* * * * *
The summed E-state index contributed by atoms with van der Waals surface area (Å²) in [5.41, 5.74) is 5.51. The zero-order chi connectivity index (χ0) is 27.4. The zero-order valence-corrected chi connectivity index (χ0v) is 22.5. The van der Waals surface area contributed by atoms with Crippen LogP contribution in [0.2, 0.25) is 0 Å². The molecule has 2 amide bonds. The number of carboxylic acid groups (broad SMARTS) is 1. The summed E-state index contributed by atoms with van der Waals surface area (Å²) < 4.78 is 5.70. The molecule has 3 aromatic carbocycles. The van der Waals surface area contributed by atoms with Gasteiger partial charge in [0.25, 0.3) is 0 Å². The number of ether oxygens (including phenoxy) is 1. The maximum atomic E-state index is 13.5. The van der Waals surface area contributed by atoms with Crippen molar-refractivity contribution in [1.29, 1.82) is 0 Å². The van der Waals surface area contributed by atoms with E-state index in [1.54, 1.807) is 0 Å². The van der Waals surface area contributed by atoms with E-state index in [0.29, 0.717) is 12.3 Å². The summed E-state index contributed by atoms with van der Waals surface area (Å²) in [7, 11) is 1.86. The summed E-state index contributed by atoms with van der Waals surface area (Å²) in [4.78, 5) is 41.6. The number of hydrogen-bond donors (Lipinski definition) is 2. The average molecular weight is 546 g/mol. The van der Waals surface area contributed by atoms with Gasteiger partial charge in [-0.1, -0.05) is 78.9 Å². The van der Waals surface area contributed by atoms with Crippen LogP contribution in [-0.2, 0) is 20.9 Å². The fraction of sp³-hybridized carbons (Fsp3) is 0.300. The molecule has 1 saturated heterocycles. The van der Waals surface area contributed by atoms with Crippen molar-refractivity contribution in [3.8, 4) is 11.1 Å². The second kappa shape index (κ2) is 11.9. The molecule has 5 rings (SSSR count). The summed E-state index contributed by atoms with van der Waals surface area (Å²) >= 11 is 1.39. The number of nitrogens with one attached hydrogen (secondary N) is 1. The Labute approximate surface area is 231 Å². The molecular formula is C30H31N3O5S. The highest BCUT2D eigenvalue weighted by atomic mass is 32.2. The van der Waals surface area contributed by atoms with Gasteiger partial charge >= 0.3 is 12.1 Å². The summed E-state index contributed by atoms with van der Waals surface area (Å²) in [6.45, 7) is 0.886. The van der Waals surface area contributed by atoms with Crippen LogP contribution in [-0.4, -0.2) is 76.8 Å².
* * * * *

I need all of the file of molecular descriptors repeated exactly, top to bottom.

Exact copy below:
The summed E-state index contributed by atoms with van der Waals surface area (Å²) in [5.41, 5.74) is 5.51. The zero-order chi connectivity index (χ0) is 27.4. The zero-order valence-corrected chi connectivity index (χ0v) is 22.5. The van der Waals surface area contributed by atoms with Crippen LogP contribution in [0.2, 0.25) is 0 Å². The molecule has 2 amide bonds. The number of carboxylic acid groups (broad SMARTS) is 1. The summed E-state index contributed by atoms with van der Waals surface area (Å²) < 4.78 is 5.70. The molecule has 3 aromatic carbocycles. The van der Waals surface area contributed by atoms with Gasteiger partial charge in [0.25, 0.3) is 0 Å². The number of ether oxygens (including phenoxy) is 1. The maximum atomic E-state index is 13.5. The van der Waals surface area contributed by atoms with Crippen molar-refractivity contribution in [1.29, 1.82) is 0 Å². The van der Waals surface area contributed by atoms with E-state index in [1.54, 1.807) is 0 Å². The van der Waals surface area contributed by atoms with E-state index in [0.29, 0.717) is 12.3 Å². The summed E-state index contributed by atoms with van der Waals surface area (Å²) in [7, 11) is 1.86. The summed E-state index contributed by atoms with van der Waals surface area (Å²) in [4.78, 5) is 41.6. The number of hydrogen-bond donors (Lipinski definition) is 2. The average molecular weight is 546 g/mol. The van der Waals surface area contributed by atoms with Gasteiger partial charge in [-0.1, -0.05) is 78.9 Å². The van der Waals surface area contributed by atoms with Crippen LogP contribution in [-0.2, 0) is 20.9 Å². The fraction of sp³-hybridized carbons (Fsp3) is 0.300. The molecule has 1 saturated heterocycles. The van der Waals surface area contributed by atoms with Crippen molar-refractivity contribution in [3.8, 4) is 11.1 Å². The second kappa shape index (κ2) is 11.9. The molecule has 5 rings (SSSR count). The summed E-state index contributed by atoms with van der Waals surface area (Å²) >= 11 is 1.39. The number of nitrogens with one attached hydrogen (secondary N) is 1. The Labute approximate surface area is 231 Å². The molecular formula is C30H31N3O5S. The highest BCUT2D eigenvalue weighted by atomic mass is 32.2. The van der Waals surface area contributed by atoms with Gasteiger partial charge >= 0.3 is 12.1 Å². The summed E-state index contributed by atoms with van der Waals surface area (Å²) in [6.45, 7) is 0.886. The van der Waals surface area contributed by atoms with Crippen LogP contribution in [-0.4, -0.2) is 76.8 Å².